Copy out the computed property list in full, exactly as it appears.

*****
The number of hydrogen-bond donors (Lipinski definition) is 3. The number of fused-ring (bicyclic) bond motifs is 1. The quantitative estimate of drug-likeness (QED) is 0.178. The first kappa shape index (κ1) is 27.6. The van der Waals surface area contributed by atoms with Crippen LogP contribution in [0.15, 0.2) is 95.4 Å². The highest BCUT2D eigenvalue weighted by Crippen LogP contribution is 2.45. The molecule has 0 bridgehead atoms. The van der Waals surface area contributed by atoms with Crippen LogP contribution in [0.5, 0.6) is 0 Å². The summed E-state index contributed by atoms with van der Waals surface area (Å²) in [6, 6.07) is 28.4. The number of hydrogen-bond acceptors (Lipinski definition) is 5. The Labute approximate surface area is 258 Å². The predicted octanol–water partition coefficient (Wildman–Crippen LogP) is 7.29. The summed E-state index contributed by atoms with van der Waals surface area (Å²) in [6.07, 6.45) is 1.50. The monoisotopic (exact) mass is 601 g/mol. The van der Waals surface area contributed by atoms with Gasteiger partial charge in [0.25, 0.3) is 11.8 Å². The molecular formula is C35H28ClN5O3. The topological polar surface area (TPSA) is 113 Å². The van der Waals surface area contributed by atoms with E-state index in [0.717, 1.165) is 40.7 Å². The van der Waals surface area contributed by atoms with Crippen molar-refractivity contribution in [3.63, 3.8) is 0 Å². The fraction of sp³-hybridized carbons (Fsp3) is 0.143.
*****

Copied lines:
The number of hydrogen-bond donors (Lipinski definition) is 3. The number of fused-ring (bicyclic) bond motifs is 1. The quantitative estimate of drug-likeness (QED) is 0.178. The first kappa shape index (κ1) is 27.6. The van der Waals surface area contributed by atoms with Crippen LogP contribution in [0.15, 0.2) is 95.4 Å². The highest BCUT2D eigenvalue weighted by Crippen LogP contribution is 2.45. The molecule has 0 bridgehead atoms. The van der Waals surface area contributed by atoms with Crippen LogP contribution in [0.5, 0.6) is 0 Å². The summed E-state index contributed by atoms with van der Waals surface area (Å²) in [6, 6.07) is 28.4. The number of hydrogen-bond acceptors (Lipinski definition) is 5. The Labute approximate surface area is 258 Å². The predicted octanol–water partition coefficient (Wildman–Crippen LogP) is 7.29. The summed E-state index contributed by atoms with van der Waals surface area (Å²) in [6.07, 6.45) is 1.50. The monoisotopic (exact) mass is 601 g/mol. The van der Waals surface area contributed by atoms with Gasteiger partial charge in [0.25, 0.3) is 11.8 Å². The molecular formula is C35H28ClN5O3. The topological polar surface area (TPSA) is 113 Å². The van der Waals surface area contributed by atoms with E-state index in [0.717, 1.165) is 40.7 Å². The van der Waals surface area contributed by atoms with Crippen molar-refractivity contribution in [3.63, 3.8) is 0 Å². The fraction of sp³-hybridized carbons (Fsp3) is 0.143.